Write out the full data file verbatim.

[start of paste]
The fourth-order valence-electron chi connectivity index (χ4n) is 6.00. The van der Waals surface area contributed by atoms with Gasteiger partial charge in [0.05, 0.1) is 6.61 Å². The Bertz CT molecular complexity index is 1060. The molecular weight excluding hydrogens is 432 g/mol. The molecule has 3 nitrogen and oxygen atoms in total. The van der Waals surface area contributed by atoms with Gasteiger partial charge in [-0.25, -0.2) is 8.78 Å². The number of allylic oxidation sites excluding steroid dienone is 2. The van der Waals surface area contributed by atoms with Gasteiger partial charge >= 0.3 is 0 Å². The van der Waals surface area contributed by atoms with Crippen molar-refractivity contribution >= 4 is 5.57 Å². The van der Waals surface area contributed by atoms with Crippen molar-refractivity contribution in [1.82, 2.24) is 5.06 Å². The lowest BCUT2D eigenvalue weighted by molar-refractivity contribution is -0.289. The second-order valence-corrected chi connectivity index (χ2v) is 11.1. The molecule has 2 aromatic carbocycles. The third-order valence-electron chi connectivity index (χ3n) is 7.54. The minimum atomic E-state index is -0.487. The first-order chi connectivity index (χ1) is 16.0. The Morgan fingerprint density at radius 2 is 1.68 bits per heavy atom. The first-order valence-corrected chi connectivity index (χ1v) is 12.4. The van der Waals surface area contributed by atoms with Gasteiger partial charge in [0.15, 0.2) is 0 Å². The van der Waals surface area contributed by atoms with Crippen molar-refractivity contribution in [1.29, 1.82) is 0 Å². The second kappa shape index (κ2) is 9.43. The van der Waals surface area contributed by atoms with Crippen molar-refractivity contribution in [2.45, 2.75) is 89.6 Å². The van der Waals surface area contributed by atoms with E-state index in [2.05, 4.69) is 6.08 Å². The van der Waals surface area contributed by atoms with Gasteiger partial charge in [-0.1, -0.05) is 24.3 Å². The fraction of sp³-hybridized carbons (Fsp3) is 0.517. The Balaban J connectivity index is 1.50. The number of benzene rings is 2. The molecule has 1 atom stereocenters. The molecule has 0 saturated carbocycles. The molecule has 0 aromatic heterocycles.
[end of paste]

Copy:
The fourth-order valence-electron chi connectivity index (χ4n) is 6.00. The van der Waals surface area contributed by atoms with Gasteiger partial charge in [0.05, 0.1) is 6.61 Å². The Bertz CT molecular complexity index is 1060. The molecular weight excluding hydrogens is 432 g/mol. The molecule has 3 nitrogen and oxygen atoms in total. The van der Waals surface area contributed by atoms with Gasteiger partial charge in [-0.25, -0.2) is 8.78 Å². The number of allylic oxidation sites excluding steroid dienone is 2. The van der Waals surface area contributed by atoms with Gasteiger partial charge >= 0.3 is 0 Å². The van der Waals surface area contributed by atoms with Crippen molar-refractivity contribution >= 4 is 5.57 Å². The van der Waals surface area contributed by atoms with Crippen molar-refractivity contribution in [1.82, 2.24) is 5.06 Å². The lowest BCUT2D eigenvalue weighted by molar-refractivity contribution is -0.289. The second-order valence-corrected chi connectivity index (χ2v) is 11.1. The molecule has 2 aromatic carbocycles. The third-order valence-electron chi connectivity index (χ3n) is 7.54. The minimum atomic E-state index is -0.487. The first-order chi connectivity index (χ1) is 16.0. The Morgan fingerprint density at radius 2 is 1.68 bits per heavy atom. The first-order valence-corrected chi connectivity index (χ1v) is 12.4. The van der Waals surface area contributed by atoms with Gasteiger partial charge in [0.15, 0.2) is 0 Å². The van der Waals surface area contributed by atoms with Crippen molar-refractivity contribution in [1.29, 1.82) is 0 Å². The second kappa shape index (κ2) is 9.43. The van der Waals surface area contributed by atoms with Crippen molar-refractivity contribution in [2.45, 2.75) is 89.6 Å². The van der Waals surface area contributed by atoms with E-state index in [2.05, 4.69) is 6.08 Å². The van der Waals surface area contributed by atoms with Gasteiger partial charge in [-0.1, -0.05) is 24.3 Å². The fraction of sp³-hybridized carbons (Fsp3) is 0.517. The Balaban J connectivity index is 1.50. The number of benzene rings is 2. The molecule has 1 atom stereocenters. The molecule has 0 saturated carbocycles. The molecule has 0 aromatic heterocycles.